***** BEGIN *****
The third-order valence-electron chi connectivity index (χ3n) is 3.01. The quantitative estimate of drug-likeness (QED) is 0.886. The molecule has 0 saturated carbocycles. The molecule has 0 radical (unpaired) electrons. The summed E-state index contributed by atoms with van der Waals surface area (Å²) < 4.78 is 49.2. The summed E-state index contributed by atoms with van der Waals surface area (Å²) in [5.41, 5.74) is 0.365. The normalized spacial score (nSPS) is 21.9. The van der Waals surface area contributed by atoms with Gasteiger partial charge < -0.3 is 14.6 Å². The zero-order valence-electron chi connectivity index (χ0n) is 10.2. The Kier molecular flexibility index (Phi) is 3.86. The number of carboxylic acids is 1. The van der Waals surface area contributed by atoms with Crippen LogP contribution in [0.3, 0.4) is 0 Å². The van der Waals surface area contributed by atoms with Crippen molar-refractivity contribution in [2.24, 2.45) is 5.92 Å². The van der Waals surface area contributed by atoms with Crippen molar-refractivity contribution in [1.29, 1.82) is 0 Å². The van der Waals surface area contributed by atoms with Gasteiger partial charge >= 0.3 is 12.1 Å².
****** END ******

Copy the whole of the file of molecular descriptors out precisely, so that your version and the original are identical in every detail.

The third-order valence-electron chi connectivity index (χ3n) is 3.01. The quantitative estimate of drug-likeness (QED) is 0.886. The molecule has 0 saturated carbocycles. The molecule has 0 radical (unpaired) electrons. The summed E-state index contributed by atoms with van der Waals surface area (Å²) < 4.78 is 49.2. The summed E-state index contributed by atoms with van der Waals surface area (Å²) in [5.41, 5.74) is 0.365. The normalized spacial score (nSPS) is 21.9. The van der Waals surface area contributed by atoms with Gasteiger partial charge < -0.3 is 14.6 Å². The zero-order valence-electron chi connectivity index (χ0n) is 10.2. The Kier molecular flexibility index (Phi) is 3.86. The number of carboxylic acids is 1. The van der Waals surface area contributed by atoms with Crippen LogP contribution in [0.3, 0.4) is 0 Å². The van der Waals surface area contributed by atoms with Crippen molar-refractivity contribution in [2.24, 2.45) is 5.92 Å². The van der Waals surface area contributed by atoms with Crippen molar-refractivity contribution in [1.29, 1.82) is 0 Å². The van der Waals surface area contributed by atoms with Gasteiger partial charge >= 0.3 is 12.1 Å².